Global protest seeks to turn up heat on leaders over climate
BERLIN (AP) — Youth activists are hoping to turn up the heat on governments Friday with the first large-scale international protest against climate change in six months.
Greta Thunberg and fellow activists said Monday they plan to stage demonstrations in cities around the world, weeks before leaders gather for a U.N. summit in Glasgow.
“It has been a very, very strange year and a half with this pandemic, but of course, the climate crisis has not disappeared,” Thunberg told reporters. “It’s the opposite, it’s even more urgent now than it was before.”
Recent scientific reports paint a dire picture of the international effort to curb greenhouse gas emissions, and the U.N. warned this week that more needs to be done if the goals of the 2015 Paris climate accord are to remain within reach.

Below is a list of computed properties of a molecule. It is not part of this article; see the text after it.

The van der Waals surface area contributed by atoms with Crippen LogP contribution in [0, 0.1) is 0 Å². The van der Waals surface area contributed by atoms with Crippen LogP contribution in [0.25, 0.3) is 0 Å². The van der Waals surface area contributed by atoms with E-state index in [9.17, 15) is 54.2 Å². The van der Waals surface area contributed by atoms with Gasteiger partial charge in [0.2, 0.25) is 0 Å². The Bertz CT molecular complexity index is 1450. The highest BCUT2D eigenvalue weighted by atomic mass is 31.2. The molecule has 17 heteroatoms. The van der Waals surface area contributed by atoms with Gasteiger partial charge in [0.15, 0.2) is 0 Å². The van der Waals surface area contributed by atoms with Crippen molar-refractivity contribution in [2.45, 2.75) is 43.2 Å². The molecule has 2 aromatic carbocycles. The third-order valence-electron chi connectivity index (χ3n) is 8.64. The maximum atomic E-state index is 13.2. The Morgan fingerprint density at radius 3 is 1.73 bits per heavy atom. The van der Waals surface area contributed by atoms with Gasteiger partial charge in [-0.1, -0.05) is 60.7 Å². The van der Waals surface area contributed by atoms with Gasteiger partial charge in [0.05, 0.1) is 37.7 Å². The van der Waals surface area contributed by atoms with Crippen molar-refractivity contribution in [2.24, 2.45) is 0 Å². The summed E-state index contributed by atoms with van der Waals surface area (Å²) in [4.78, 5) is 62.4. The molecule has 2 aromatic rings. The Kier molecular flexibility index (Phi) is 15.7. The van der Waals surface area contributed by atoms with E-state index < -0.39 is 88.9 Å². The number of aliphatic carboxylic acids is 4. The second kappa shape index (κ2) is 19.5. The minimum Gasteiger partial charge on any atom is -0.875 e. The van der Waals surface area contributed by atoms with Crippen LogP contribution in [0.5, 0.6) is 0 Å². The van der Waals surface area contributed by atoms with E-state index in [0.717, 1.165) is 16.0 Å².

Vanessa Nakate, a campaigner from Uganda, said the protest on Friday would focus on climate justice, highlighting how those countries that have historically contributed the least to global warming are seeing some of the most brutal impacts, from droughts to floods and famine.
Referring to the upcoming U.N. climate meeting known as COP26, Nakate said “we expect that leaders are going to give talks, speeches and sweet nothings.”
She urged governments that have pledged to sharply reduce their greenhouse gas emissions to follow through by not building new fossil fuel infrastructure such as coal-fired power plants or oil pipelines.
Germany is expected to see some of the biggest protests, two days before the country goes to the polls to elect a new parliament. Many voters have cited climate change as the main issue in Sunday's election, though the environmentalist Green party isn't currently forecast to win.
“The real scandal of this election is that in the year 2021, in the midst of the...